What made you realize you wanted to pursue a career in technology?
My parents were makers — they were not in the technology domain, but they showed me how, if we want to, we can make most of what we need in life — from what we wear and what we eat to what we use and live in. And if anything was broken, my father would learn how to fix it and even enhance the features. I was free to run my own little experiments. I remember once I learned from school about fertilizers and thought I should feed our plants some good minerals — I looked into the kitchen cabinet and decided to make my own salty mineral solutions. Fortunately, I didn’t kill any plants, and, when my mother found out, rather than telling me off, she explained the right way to make our own fertilizers. She continued to talk about the research and development that goes into analyzing the nutritional needs of different plants and the testing of the soil contents. Eventually, I was fascinated by how these are all technology driven and decided to pursue my studies in the engineering field.
What three adjectives would you use to describe your journey in the industry so far?
Educational, resilient, and empowering.
What is your personal mantra?
Either I will find a way, or I will make one.
Describe the highest point in your career so far and how you got there, including all the hurdles you had to jump (and the ones you tripped over and too).
A few years back, I decided to make one of the most important decisions in my career journey — to set up my own consultancy business. I was fortunate enough to gain a number of interesting work contracts through my network, including on asset strategy development for Yarra Trams and intelligent building modelling with iBuilding System. One of the most interesting projects was through Powertechnic; I had an opportunity to work with Amazon Web Services on reliability modelling using the single-line reliability diagram (SLRD). We also managed to run a few webinars on the novel reliability modelling approach of the electrical and mechanical network during the COVID lockdown period and received valuable feedback from the participants.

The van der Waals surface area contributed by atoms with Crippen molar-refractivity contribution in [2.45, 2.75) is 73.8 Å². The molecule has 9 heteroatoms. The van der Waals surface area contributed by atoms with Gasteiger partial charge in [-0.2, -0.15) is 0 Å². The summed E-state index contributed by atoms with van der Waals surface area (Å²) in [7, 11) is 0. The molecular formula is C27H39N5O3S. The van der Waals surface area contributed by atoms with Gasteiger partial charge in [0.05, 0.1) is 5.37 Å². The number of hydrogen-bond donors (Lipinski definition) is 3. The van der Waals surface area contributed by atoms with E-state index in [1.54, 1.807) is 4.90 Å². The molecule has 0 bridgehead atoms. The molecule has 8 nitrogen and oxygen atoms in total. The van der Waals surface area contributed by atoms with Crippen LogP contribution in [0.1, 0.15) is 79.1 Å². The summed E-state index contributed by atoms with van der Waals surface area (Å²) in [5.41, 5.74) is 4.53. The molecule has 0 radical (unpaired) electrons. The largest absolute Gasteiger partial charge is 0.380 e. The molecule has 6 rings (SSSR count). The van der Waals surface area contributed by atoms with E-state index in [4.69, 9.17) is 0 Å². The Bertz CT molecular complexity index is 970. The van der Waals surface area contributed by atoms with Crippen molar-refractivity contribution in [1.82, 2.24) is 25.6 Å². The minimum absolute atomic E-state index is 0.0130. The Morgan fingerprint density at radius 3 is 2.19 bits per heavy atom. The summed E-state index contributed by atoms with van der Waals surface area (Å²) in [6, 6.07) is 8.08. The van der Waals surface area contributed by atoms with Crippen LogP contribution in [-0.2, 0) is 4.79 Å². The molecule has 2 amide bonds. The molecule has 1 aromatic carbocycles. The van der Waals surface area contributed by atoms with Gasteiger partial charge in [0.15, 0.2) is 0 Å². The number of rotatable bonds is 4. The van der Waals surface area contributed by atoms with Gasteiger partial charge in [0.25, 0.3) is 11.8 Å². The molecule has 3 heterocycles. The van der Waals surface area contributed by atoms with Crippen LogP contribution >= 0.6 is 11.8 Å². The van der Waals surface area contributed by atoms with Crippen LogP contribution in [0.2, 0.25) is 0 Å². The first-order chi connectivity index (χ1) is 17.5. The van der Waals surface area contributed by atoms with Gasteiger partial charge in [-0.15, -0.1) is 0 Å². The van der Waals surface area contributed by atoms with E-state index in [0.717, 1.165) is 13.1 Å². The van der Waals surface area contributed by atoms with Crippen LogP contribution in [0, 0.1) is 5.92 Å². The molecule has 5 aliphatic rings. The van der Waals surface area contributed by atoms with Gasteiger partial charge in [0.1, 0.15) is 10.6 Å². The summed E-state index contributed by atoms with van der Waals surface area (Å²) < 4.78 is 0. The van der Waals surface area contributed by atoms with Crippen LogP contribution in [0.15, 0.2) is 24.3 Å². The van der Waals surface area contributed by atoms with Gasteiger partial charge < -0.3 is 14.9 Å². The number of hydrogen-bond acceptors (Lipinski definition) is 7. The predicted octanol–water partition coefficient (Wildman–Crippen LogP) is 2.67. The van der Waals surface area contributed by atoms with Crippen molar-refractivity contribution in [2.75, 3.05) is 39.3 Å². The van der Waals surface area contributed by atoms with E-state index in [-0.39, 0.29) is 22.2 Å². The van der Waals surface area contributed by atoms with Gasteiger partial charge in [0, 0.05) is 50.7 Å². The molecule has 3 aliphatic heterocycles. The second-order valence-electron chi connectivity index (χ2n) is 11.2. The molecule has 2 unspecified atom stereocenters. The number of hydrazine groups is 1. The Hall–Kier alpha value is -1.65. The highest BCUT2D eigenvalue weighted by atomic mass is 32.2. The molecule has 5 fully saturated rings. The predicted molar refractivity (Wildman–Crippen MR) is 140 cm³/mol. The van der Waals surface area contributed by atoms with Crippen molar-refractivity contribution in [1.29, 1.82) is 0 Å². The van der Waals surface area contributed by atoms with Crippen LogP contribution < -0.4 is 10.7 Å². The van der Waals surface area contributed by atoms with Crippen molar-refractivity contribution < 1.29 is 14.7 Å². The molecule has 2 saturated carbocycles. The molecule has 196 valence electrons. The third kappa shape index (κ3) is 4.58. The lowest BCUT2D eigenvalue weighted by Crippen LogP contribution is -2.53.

As a small business, I need to manage the financial risk of not having projects during some of the windows. I have always enjoyed teaching, and so I decided to take on sessional lecturing work with the universities. However, that also means that, at some points, I have both teaching commitments and project work to complete in a tight timeline. On top of that, during the COVID lockdown period, my son was unable to attend childcare and, as a result, there were many late nights. The deadline of some of the less prioritized work also had to be negotiated for a later delivery. There were many ups and downs, but it has been a very rewarding journey. I am grateful for the help, support, and understanding from my family, friends, and colleagues.
What is your most admirable quality?
I have asked my mother to help me with this question, and she said I am a very good eater. I decided to go to my mentor, Frank Bodi, and he said some very kind words: “You’ve been very good at engaging and humanizing technology across a wide audience — from seasoned professionals to young children. You do so by being comfortable with technologies you use and through a humble and inclusive approach that brings people with you.”